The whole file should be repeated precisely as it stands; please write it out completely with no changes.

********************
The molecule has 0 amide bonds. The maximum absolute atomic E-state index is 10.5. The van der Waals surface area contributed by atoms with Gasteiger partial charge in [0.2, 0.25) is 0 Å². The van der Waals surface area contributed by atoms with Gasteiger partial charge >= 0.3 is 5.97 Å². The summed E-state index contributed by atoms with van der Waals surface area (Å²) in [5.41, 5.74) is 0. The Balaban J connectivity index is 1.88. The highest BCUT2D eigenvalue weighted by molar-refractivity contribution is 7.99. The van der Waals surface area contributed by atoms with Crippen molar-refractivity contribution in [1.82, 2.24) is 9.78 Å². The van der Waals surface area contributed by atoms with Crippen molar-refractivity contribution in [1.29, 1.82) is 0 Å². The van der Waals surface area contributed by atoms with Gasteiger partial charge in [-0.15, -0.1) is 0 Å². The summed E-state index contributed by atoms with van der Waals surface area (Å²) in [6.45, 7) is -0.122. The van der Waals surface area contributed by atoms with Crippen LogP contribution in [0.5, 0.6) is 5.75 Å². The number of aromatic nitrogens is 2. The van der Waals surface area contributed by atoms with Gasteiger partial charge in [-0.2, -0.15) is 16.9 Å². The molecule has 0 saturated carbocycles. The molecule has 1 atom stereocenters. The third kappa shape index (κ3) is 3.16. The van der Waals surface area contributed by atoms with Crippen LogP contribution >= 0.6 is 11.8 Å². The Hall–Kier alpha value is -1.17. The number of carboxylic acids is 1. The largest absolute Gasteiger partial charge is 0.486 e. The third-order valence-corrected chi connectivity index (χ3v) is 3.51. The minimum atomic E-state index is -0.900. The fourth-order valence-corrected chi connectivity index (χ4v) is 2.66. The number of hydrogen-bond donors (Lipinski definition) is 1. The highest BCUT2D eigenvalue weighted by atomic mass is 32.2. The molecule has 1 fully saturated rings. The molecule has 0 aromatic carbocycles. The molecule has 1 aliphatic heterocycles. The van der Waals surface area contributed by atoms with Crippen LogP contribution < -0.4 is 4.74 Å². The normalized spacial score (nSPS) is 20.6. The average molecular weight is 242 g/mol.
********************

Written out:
The molecule has 0 amide bonds. The maximum absolute atomic E-state index is 10.5. The van der Waals surface area contributed by atoms with Gasteiger partial charge in [0.2, 0.25) is 0 Å². The van der Waals surface area contributed by atoms with Gasteiger partial charge >= 0.3 is 5.97 Å². The summed E-state index contributed by atoms with van der Waals surface area (Å²) in [5.41, 5.74) is 0. The Balaban J connectivity index is 1.88. The highest BCUT2D eigenvalue weighted by molar-refractivity contribution is 7.99. The van der Waals surface area contributed by atoms with Crippen molar-refractivity contribution in [1.82, 2.24) is 9.78 Å². The van der Waals surface area contributed by atoms with Crippen molar-refractivity contribution in [1.29, 1.82) is 0 Å². The van der Waals surface area contributed by atoms with Gasteiger partial charge in [-0.15, -0.1) is 0 Å². The summed E-state index contributed by atoms with van der Waals surface area (Å²) in [6.45, 7) is -0.122. The van der Waals surface area contributed by atoms with Crippen LogP contribution in [0.5, 0.6) is 5.75 Å². The number of aromatic nitrogens is 2. The van der Waals surface area contributed by atoms with Gasteiger partial charge in [-0.2, -0.15) is 16.9 Å². The molecule has 0 saturated carbocycles. The molecule has 1 atom stereocenters. The third kappa shape index (κ3) is 3.16. The van der Waals surface area contributed by atoms with Crippen LogP contribution >= 0.6 is 11.8 Å². The Hall–Kier alpha value is -1.17. The number of carboxylic acids is 1. The largest absolute Gasteiger partial charge is 0.486 e. The third-order valence-corrected chi connectivity index (χ3v) is 3.51. The minimum atomic E-state index is -0.900. The fourth-order valence-corrected chi connectivity index (χ4v) is 2.66. The number of hydrogen-bond donors (Lipinski definition) is 1. The highest BCUT2D eigenvalue weighted by atomic mass is 32.2. The molecule has 1 fully saturated rings. The molecule has 0 aromatic carbocycles. The molecule has 1 aliphatic heterocycles. The van der Waals surface area contributed by atoms with Crippen LogP contribution < -0.4 is 4.74 Å². The normalized spacial score (nSPS) is 20.6. The average molecular weight is 242 g/mol.